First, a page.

Arriving at the Bayon Temple at 0730 wasn’t even the first temple of the day. We had been up since 0415 to get in line for our ID pass into the Angkor complex. By 0530 we were wandering in the dark through ancient archways and climbing very thin steps ascending to the temple summit where we were to watch the dawn rise.
Aside from our guide we were alone; it felt magical and quiet with monkeys chattering in the forest canopy. As the sun began to rise the animal noises became louder as the light eventually shone out illuminating the temple tops of the complex. It felt quite otherworldly – but I have to wonder whether I needed to get up quite so early. I definitely would not do that if I was travelling with children. The day would become incredibly long and the risk of being “templed out” would ruin it. The point people make about trying to get around ahead of the afternoon heat is valid – it is hot; but hot and utterly knackered is probably worse.
If you have the time and inclination, spreading your Angkor Wat complex visit over a number of days would allow you to enjoy and understand more of the area. I would not have put us down as huge Temple people and I was worried about how long we would be interested in getting in and out of the cool van for the searing heat and accompanying temple history. However I can honestly say we loved it for around 6 hours before we called time. Staying for longer is in the realms of the enthusiast I think.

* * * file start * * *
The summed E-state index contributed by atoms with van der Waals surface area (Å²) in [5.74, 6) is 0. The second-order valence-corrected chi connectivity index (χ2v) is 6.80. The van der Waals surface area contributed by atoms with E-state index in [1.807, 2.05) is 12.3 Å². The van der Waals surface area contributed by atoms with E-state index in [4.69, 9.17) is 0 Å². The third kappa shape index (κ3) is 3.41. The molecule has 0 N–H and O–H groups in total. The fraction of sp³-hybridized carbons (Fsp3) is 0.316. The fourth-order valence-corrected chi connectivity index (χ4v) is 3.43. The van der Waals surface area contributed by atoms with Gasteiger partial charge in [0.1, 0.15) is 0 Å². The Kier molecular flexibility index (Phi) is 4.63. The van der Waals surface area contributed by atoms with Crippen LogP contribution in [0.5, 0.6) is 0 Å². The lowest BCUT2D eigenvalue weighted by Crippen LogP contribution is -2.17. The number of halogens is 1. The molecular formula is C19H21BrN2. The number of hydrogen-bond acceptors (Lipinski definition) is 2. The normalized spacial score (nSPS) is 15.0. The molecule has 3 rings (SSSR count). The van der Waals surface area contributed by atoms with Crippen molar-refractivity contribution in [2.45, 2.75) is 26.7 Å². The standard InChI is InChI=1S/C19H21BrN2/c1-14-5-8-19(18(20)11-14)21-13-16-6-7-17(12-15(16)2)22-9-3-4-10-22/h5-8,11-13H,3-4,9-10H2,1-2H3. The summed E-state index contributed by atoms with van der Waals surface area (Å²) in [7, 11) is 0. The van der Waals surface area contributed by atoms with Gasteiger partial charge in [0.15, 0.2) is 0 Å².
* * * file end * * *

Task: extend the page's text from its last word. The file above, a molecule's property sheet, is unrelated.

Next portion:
There is a lot written about visitor “dawn experiences”; seemingly everybody wants to see the sun rise over the best preserved capital temple. The reality is that coach loads of tourists pour into the same area at dawn and it is packed with around 20,000 people with flashing cameras. If this is going to kill your mojo consider any of the other temples as start points. Perhaps less well preserved but keeping the peaceful and serene atmosphere intact.
Angkor Wat, the world’s biggest religious structure, enjoys around 4 million visitors a year with many locals thinking there are even more than this as locals don’t pay (quite rightly). You’ll find lots of tourists are in Cambodia only for Angkor Wat, in which case allow 2 – 3 nights depending on your transport in and out of the country.
The details and costs of the Angkor Wat Complex entrance fees are found here. http://www.siemreap.net/temples-sightseeing/temples/entrance-fees/